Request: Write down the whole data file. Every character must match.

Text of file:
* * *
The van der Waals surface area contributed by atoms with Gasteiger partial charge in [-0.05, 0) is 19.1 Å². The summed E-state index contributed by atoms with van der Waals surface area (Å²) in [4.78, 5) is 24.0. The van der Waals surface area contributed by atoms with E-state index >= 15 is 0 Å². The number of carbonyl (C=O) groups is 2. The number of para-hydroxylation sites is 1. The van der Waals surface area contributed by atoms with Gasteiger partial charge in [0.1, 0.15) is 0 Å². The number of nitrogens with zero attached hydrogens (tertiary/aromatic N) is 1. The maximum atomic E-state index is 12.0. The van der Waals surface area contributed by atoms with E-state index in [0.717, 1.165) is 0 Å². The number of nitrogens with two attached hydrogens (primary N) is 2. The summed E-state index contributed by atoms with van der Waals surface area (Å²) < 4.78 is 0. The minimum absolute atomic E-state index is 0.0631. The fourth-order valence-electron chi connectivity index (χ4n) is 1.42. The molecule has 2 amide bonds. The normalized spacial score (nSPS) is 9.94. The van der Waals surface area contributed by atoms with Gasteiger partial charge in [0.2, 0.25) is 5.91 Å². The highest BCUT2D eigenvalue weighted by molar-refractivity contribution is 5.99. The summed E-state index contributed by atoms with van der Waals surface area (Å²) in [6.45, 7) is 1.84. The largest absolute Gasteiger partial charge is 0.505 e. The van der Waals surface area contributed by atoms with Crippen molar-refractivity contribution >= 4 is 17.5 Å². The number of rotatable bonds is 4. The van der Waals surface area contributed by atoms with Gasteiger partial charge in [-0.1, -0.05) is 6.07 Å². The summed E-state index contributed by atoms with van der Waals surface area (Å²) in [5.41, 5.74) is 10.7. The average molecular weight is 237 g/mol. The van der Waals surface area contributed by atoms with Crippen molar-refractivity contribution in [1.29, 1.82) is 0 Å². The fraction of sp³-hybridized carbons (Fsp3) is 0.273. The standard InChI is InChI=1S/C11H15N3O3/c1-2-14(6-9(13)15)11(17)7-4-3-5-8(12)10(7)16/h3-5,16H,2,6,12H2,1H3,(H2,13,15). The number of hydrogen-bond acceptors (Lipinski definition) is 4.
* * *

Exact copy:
The van der Waals surface area contributed by atoms with Gasteiger partial charge in [-0.05, 0) is 19.1 Å². The summed E-state index contributed by atoms with van der Waals surface area (Å²) in [4.78, 5) is 24.0. The van der Waals surface area contributed by atoms with E-state index >= 15 is 0 Å². The number of carbonyl (C=O) groups is 2. The number of para-hydroxylation sites is 1. The van der Waals surface area contributed by atoms with Gasteiger partial charge in [0.1, 0.15) is 0 Å². The number of nitrogens with zero attached hydrogens (tertiary/aromatic N) is 1. The maximum atomic E-state index is 12.0. The van der Waals surface area contributed by atoms with E-state index in [0.717, 1.165) is 0 Å². The number of nitrogens with two attached hydrogens (primary N) is 2. The summed E-state index contributed by atoms with van der Waals surface area (Å²) < 4.78 is 0. The minimum absolute atomic E-state index is 0.0631. The fourth-order valence-electron chi connectivity index (χ4n) is 1.42. The molecule has 2 amide bonds. The normalized spacial score (nSPS) is 9.94. The van der Waals surface area contributed by atoms with Gasteiger partial charge in [0.2, 0.25) is 5.91 Å². The highest BCUT2D eigenvalue weighted by molar-refractivity contribution is 5.99. The summed E-state index contributed by atoms with van der Waals surface area (Å²) in [6.45, 7) is 1.84. The largest absolute Gasteiger partial charge is 0.505 e. The van der Waals surface area contributed by atoms with Crippen molar-refractivity contribution >= 4 is 17.5 Å². The number of rotatable bonds is 4. The van der Waals surface area contributed by atoms with Gasteiger partial charge in [-0.1, -0.05) is 6.07 Å². The summed E-state index contributed by atoms with van der Waals surface area (Å²) in [5.41, 5.74) is 10.7. The average molecular weight is 237 g/mol. The van der Waals surface area contributed by atoms with Crippen molar-refractivity contribution in [1.29, 1.82) is 0 Å². The fraction of sp³-hybridized carbons (Fsp3) is 0.273. The standard InChI is InChI=1S/C11H15N3O3/c1-2-14(6-9(13)15)11(17)7-4-3-5-8(12)10(7)16/h3-5,16H,2,6,12H2,1H3,(H2,13,15). The number of hydrogen-bond acceptors (Lipinski definition) is 4.